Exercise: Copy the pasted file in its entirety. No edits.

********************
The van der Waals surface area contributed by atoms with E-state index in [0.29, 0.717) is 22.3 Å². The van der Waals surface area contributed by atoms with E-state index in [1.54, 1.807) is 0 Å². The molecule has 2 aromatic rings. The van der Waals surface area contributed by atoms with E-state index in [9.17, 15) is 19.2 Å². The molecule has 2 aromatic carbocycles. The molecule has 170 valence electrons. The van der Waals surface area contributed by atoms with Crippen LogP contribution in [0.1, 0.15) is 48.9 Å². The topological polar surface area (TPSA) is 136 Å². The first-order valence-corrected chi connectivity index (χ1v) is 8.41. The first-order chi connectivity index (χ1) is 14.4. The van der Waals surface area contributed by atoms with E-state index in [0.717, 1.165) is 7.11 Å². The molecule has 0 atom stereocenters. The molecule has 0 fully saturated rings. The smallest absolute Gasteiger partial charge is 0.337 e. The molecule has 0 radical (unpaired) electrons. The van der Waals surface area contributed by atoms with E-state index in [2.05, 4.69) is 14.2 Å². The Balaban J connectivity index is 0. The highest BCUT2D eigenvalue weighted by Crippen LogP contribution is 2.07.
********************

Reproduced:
The van der Waals surface area contributed by atoms with E-state index in [0.29, 0.717) is 22.3 Å². The van der Waals surface area contributed by atoms with E-state index in [1.54, 1.807) is 0 Å². The molecule has 2 aromatic rings. The van der Waals surface area contributed by atoms with E-state index in [9.17, 15) is 19.2 Å². The molecule has 2 aromatic carbocycles. The molecule has 170 valence electrons. The van der Waals surface area contributed by atoms with Crippen LogP contribution in [0.1, 0.15) is 48.9 Å². The topological polar surface area (TPSA) is 136 Å². The first-order valence-corrected chi connectivity index (χ1v) is 8.41. The first-order chi connectivity index (χ1) is 14.4. The van der Waals surface area contributed by atoms with E-state index in [0.717, 1.165) is 7.11 Å². The molecule has 0 atom stereocenters. The molecule has 0 fully saturated rings. The smallest absolute Gasteiger partial charge is 0.337 e. The molecule has 0 radical (unpaired) electrons. The van der Waals surface area contributed by atoms with E-state index in [2.05, 4.69) is 14.2 Å². The Balaban J connectivity index is 0. The highest BCUT2D eigenvalue weighted by Crippen LogP contribution is 2.07.